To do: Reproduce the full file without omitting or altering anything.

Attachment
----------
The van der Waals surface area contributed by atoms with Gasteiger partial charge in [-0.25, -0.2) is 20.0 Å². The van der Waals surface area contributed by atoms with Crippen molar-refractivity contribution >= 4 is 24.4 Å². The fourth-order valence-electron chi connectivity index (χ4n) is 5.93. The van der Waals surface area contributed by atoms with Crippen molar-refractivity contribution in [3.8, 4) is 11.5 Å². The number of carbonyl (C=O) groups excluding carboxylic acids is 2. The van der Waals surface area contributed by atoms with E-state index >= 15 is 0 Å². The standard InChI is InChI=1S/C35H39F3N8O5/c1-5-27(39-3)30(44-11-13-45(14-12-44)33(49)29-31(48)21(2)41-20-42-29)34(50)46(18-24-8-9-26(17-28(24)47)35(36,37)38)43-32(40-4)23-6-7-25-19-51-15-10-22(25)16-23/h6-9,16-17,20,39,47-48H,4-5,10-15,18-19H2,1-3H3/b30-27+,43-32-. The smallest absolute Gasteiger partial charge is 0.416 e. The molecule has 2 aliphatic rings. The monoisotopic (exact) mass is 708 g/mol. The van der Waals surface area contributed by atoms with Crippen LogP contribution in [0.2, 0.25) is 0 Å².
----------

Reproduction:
The van der Waals surface area contributed by atoms with Gasteiger partial charge in [-0.25, -0.2) is 20.0 Å². The van der Waals surface area contributed by atoms with Crippen molar-refractivity contribution >= 4 is 24.4 Å². The fourth-order valence-electron chi connectivity index (χ4n) is 5.93. The van der Waals surface area contributed by atoms with Crippen molar-refractivity contribution in [3.8, 4) is 11.5 Å². The number of carbonyl (C=O) groups excluding carboxylic acids is 2. The van der Waals surface area contributed by atoms with E-state index >= 15 is 0 Å². The standard InChI is InChI=1S/C35H39F3N8O5/c1-5-27(39-3)30(44-11-13-45(14-12-44)33(49)29-31(48)21(2)41-20-42-29)34(50)46(18-24-8-9-26(17-28(24)47)35(36,37)38)43-32(40-4)23-6-7-25-19-51-15-10-22(25)16-23/h6-9,16-17,20,39,47-48H,4-5,10-15,18-19H2,1-3H3/b30-27+,43-32-. The smallest absolute Gasteiger partial charge is 0.416 e. The molecule has 2 aliphatic rings. The monoisotopic (exact) mass is 708 g/mol. The van der Waals surface area contributed by atoms with Crippen LogP contribution in [0.2, 0.25) is 0 Å².